**Not a full proof**, but a number of thoughts too long for a comment. This post aims at finding alternative (yet harder) criteria for proving the conjecture. Please discuss.

As in previous comments, let's denote
$
X=6(A^3+B^3+C^3)+I
$
and
$
Y=5(A^2+B^2+C^2)
$ and $D = X-Y$.

The question is to show $\det(X) \ge \det(Y)$ or $1 \ge \det(X^{-1}Y)$. Write $Q = X^{-1}Y$, then $Q$ is positive definite, since $X$ and $Y$ are positive definite. Now it is known for a positive definite matrix $Q$ (see e.g. here) that the *trace bound* is given by
$$
\bigg(\frac{\text{Tr}(Q)}{n}\bigg)^n \geq \det(Q)
$$

So a second (harder) criterion for the conjecture is $n \ge \text{Tr}(X^{-1}Y)$ or $ \text{Tr}(X^{-1}D) \geq 0$. I wouldn't see how I can compute this trace or find bounds, can someone?

Let's call $d_i$ the eigenvalues of $D$, likewise for $X$ and $Y$. While $x_i > 0$, this doesn't necessarily hold for $d_i$ since we know from comments that $D$ is not necessarily positive definite. So (if $X$ and $D$ could be simultaneously diagonalized) $ \text{Tr}(X^{-1}D) = \sum_i \frac{d_i}{x_i} = r \sum_i {d_i}$ where there exists an $r$ by the mean value theorem. Where $r$ is not guaranteed to be positive, it is likely that $r$ *will* be positive, since $r$ will only become negative if there are (many, very) negative $d_i$ with small associated $x_i$. Can positivity of $r$ be shown? If we can establish that a positive $r$ can be found,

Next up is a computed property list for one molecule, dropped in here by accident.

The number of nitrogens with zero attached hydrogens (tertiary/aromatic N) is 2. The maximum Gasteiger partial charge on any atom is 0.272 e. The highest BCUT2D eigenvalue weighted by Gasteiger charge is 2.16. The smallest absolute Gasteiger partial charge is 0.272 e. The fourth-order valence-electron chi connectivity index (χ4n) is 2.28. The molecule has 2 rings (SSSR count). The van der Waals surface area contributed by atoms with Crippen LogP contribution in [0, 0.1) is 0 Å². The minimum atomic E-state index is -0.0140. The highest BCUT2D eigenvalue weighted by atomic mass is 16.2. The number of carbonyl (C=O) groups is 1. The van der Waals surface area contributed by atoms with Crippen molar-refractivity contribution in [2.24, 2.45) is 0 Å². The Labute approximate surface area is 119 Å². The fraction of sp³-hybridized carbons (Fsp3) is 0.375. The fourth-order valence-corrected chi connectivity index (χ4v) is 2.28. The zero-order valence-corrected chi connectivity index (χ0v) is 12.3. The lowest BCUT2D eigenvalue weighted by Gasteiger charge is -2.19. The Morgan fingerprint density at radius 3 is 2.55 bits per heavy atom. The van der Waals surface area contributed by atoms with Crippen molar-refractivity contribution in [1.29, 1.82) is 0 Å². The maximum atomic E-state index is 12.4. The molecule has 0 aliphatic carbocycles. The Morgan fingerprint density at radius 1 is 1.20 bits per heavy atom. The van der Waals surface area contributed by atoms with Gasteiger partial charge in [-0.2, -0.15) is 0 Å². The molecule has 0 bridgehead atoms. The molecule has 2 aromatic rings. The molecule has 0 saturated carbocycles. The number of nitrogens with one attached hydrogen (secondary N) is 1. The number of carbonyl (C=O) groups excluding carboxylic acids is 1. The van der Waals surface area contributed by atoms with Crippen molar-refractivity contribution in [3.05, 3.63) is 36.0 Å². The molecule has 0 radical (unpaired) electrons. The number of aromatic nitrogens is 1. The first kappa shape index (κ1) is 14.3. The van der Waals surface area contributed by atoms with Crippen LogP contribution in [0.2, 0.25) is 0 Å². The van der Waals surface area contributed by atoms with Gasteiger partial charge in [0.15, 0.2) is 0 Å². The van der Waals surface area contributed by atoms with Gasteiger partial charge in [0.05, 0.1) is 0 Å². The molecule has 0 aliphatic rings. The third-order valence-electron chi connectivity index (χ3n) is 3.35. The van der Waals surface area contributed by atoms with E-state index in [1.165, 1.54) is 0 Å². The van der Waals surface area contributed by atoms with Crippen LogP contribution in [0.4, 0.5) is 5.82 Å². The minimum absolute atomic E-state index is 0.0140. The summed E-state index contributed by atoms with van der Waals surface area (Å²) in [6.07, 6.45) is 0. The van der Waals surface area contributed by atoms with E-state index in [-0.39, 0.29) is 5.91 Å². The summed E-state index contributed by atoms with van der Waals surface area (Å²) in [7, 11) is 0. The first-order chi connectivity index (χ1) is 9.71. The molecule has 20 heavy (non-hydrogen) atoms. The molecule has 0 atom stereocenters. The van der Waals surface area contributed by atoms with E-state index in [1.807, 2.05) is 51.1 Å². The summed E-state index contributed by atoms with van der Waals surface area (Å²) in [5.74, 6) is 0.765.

a third criterion is $ \text{Tr}(D) \geq 0$.

Now with this third criterion, we can use that the trace is additive and that the trace of commutors vanishes, i.e. $\text{Tr} (AB -BA) = 0$. Using this argument, it becomes unharmful when matrices do not commute, since under the trace their order can be changed. This restores previous solutions where the conjecture was reduced to the valid Schur's inequality (as noted by a previous commenter), which proves the conjecture.

A word on how hard the criteria are, indicatively in terms of eigenvalues:

(hardest) positive definiteness: $d_i >0$ $\forall i$ or equivalently, $\frac{y_i}{x_i} <1$ $\forall i$

(second- relies on positive $r$) $ \text{Tr}(D) \geq 0$: $\sum_i d_i \geq 0$

(third) $n \ge \text{Tr}(X^{-1}Y)$: $\sum_i \frac{y_i}{x_i} \leq n$

(fourth - least hard) $\det(X) \ge \det(Y)$: $\prod_i \frac{y_i}{x_i} \leq 1$

Solutions may also be found by using criteria which interlace between those four.

A word on simulations and non-positive-definiteness:

I checked the above criteria for the non-positive definite example given by @user1551 in the comments above, and the second, third and fourth criteria hold.

Note that equality $\det(X) = \det(Y)$ occurs for (a) symmetry point: $A=B=C=\frac13 I$ and for (b) border point: $A=B=\frac12 I$ and $C=0$ (and permutations). I checked the "vicinity" of these equality points by computer simulations for real matrices with $n=2$ where I extensively added small matrices with any parameter choices to $A$ and $B$ (and let $C = I - A-B$), making sure that $A,B$ and $C$ are positive definite. It shows that for the vicinity of the symmetry point, the second, third and fourth criteria above hold, while there occur frequent non-positive-definite examples. For the vicinity of the border point all four criteria hold.